While we won't know for another week or so if the number of states with an upsurge in new cases expands dramatically, it is a time to at least expect more bad news on the virus front. As such, investors may see some of those outsized gains that everyone has accumulated since March disappear rather rapidly.  
 

Bill Schmick is now the 'Retired Investor.' After working in the financial services business for more than 40 years, Bill is paring back and focusing exclusively on writing about the financial markets, the needs of retired investors like himself, and how to make your last 30 years of your life your absolute best. You can reach him at billiams1948@gmail.com or leave a message at 413-347-2401.

 

 

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@theMarket: Jobs Jubilee

By Bill SchmickiBerkshires columnist
A funny thing happened before the market opened Friday morning. Jobless claims, which were supposed to come in at a loss of 8 million, actually did the reverse. Investors were stunned when the Department of Labor announced a gain of 2.5 million jobs. That was cause to celebrate.
 
Total nonfarm payrolls for the month of May revealed an overall unemployment rate of 13.3 percent, but that was a far cry from the 18.5 percent rate economists had expected. Indications from the most recent data argue that the re-opening of the economy is going far better than expected. That, combined with another $1 trillion in stimulus out of Congress that investors expect to be passed next month, sent stocks up over 2 percent on the opening.
 
This week, American Airlines also announced that they were planning on increasing their load capacity in July to 55 percent, which is a substantial jump from the airline's present capacity of 20 percent. Given that airlines (along with cruise ship companies) have taken the brunt of business losses during this pandemic, the news heartened the markets and also sent airline stocks in general up anywhere from 20 percent to 50 percent.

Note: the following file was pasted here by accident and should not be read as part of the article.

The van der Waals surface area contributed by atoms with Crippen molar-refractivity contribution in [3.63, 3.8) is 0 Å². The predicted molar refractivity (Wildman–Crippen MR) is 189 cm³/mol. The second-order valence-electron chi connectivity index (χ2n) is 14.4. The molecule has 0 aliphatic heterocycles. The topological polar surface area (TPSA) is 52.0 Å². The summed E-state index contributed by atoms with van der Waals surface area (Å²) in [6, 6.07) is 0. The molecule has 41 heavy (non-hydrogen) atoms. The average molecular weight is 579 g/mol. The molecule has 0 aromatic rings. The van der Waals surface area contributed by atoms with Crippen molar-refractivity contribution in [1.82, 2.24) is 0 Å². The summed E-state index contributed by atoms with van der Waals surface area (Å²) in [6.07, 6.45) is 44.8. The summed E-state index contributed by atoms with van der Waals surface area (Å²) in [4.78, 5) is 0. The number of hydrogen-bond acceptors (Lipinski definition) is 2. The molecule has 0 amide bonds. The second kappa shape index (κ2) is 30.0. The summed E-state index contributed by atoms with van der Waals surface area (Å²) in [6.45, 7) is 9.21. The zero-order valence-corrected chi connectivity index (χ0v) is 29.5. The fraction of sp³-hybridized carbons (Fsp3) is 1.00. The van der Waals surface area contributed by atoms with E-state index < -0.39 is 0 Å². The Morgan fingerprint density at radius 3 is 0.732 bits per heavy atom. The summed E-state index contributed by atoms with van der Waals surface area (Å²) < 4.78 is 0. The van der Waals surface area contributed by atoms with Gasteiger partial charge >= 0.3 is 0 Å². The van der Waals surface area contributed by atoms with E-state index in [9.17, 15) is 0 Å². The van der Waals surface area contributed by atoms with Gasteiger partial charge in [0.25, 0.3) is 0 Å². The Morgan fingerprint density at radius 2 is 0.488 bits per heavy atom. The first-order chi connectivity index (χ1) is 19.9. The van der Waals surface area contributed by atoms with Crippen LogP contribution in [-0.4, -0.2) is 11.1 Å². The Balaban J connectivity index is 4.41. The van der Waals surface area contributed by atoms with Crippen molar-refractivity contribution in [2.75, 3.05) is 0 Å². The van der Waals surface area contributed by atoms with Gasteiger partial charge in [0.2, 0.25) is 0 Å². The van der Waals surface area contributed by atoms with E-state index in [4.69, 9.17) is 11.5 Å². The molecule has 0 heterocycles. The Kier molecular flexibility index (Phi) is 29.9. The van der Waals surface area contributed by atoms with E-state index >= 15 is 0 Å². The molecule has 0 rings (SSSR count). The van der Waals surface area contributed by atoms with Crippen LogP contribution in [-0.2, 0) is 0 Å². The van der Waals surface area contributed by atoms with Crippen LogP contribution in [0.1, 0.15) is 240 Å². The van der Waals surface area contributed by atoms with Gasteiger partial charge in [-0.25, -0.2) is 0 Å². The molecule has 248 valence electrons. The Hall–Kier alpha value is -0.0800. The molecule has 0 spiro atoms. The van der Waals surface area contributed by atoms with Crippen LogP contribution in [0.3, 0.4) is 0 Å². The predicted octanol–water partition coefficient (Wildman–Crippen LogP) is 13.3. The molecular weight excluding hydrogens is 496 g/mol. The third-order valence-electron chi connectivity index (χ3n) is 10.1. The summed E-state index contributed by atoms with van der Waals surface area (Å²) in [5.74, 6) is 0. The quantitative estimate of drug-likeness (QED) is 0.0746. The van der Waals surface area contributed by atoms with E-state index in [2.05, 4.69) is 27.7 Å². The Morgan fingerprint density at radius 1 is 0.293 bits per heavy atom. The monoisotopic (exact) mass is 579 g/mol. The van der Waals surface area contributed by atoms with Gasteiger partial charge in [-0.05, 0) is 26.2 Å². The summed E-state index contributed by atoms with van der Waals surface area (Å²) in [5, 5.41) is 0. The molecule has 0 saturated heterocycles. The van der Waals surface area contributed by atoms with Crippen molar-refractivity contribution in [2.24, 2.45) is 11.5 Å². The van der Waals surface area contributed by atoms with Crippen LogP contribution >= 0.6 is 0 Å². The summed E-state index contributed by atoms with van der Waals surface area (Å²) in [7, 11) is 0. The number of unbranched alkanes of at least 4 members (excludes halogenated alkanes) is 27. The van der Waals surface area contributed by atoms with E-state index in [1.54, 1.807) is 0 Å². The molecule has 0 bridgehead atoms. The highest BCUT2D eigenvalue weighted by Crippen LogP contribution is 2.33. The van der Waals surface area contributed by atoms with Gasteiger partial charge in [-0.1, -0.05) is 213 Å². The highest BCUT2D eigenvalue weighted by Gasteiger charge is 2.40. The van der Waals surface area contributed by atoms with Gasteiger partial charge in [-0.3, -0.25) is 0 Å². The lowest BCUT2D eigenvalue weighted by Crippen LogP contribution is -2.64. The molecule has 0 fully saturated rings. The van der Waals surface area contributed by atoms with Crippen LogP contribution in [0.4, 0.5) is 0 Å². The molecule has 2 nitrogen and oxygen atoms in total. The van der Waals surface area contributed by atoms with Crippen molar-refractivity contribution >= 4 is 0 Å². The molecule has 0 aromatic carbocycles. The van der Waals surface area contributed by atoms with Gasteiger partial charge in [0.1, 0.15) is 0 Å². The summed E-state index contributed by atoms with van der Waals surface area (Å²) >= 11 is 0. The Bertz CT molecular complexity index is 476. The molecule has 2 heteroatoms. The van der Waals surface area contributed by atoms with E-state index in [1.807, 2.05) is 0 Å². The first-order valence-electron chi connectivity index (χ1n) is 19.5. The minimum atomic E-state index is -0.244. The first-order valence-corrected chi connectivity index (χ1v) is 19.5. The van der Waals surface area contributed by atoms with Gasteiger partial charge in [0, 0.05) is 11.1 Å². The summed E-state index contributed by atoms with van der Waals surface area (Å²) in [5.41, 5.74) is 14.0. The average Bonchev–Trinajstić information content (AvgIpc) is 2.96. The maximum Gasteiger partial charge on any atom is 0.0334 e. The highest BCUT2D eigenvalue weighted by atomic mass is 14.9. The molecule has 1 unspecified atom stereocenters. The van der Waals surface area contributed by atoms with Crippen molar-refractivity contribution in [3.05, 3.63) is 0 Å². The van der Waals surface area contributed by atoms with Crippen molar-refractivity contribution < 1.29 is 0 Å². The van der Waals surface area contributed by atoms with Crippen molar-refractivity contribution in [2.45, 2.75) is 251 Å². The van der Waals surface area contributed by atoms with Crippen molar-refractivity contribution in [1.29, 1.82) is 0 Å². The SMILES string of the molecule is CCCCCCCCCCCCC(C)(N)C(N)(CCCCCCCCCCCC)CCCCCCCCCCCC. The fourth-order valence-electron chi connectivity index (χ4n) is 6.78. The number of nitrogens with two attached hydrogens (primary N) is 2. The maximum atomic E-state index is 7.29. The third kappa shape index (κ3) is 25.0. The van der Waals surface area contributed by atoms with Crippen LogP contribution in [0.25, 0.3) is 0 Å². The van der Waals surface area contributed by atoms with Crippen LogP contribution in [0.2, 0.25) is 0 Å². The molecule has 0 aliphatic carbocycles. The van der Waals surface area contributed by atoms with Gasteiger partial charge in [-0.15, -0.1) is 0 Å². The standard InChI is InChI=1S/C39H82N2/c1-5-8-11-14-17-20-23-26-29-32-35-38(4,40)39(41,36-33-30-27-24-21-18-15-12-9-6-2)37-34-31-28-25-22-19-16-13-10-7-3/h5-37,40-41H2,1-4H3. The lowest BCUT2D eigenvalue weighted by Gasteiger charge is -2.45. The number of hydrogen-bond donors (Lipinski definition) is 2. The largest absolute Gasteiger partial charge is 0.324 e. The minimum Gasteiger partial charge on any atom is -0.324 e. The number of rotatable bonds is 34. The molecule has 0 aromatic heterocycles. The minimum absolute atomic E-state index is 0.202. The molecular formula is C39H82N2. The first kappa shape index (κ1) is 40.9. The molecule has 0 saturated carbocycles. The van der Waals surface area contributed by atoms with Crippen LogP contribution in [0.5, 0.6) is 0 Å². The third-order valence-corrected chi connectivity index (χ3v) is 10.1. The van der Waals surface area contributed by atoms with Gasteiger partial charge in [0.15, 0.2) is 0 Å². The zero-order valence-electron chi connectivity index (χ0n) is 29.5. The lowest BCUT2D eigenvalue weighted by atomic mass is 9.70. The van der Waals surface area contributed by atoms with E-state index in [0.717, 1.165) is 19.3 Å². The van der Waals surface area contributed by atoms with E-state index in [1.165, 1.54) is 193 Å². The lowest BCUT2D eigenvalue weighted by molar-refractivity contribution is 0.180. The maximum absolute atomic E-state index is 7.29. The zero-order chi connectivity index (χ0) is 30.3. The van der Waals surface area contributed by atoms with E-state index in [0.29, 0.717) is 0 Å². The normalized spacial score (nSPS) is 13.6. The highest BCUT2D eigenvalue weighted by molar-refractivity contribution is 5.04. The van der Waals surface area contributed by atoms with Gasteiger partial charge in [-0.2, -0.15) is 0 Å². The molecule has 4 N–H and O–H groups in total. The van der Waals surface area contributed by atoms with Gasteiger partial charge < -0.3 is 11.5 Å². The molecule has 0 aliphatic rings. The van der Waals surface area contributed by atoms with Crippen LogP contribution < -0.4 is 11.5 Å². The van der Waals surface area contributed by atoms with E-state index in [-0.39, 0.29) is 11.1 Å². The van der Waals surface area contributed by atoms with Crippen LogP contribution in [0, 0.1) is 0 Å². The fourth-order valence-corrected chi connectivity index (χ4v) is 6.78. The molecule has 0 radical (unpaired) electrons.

Over the last two weeks, given that the economic news has been better than expected, the rally from the March lows has started to spread out from a handful of "FANG" mega-cap, technology stocks to more economic-sensitive sectors like financials, industrials, and even basic material sectors. That was a good sign. The durability and confidence of bull market rallies increases as the breath of the market expands and more stocks participate in the upside. That is what is happening now.
 
Another indication that the worst may be over is that the bond market is starting to get back to normal. As stocks rise and the economy begins to revive, interest rates should start to move up (and bond prices fall). Of course, it is early days, and when I say rise that's really a relative term. The U.S. 10-year Treasury bond, at 0.925 percent, is still yielding less than 1 percent.
 
The U.S. dollar (a traditional safe haven asset) has also weakened somewhat, which is another sign that investors around the world are starting to become more confident that things are improving. That is despite the fact that in places like Brazil the number of COVID-19 cases is still in an upward trajectory.
 
Gold has also taken it on the chin this week, falling almost 2.5 percent on Friday as investors dumped the precious metal for "risk-on" trades in the equity markets. As it stands, the S&P 500 Index (down 1 percent year-to-date) is still below its highs, while NASDAQ has regained its losses from the entire decline. As such, technology is taking a back seat in the last few days as other sectors play catch-up. That should continue. The question you may be asking is for how much longer.
 
In my last column, I outlined the importance and power of remaining above the 200 Day Moving Average (200 DMA) on the S&P 500 Index.  We did that and look, a week later we have gained almost 100 points. Can we go even higher?  I expect so. Look for the S&P 500 to hit 3,220-3,250 next week before pausing to catch its breath.
 

Bill Schmick is now the 'Retired Investor.' After working in the financial services business for more than 40 years, Bill is paring back and focusing exclusively on writing about the financial markets, the needs of retired investors like himself, and how to make your last 30 years of your life your absolute best. You can reach him at billiams1948@gmail.com or leave a message at 413-347-2401.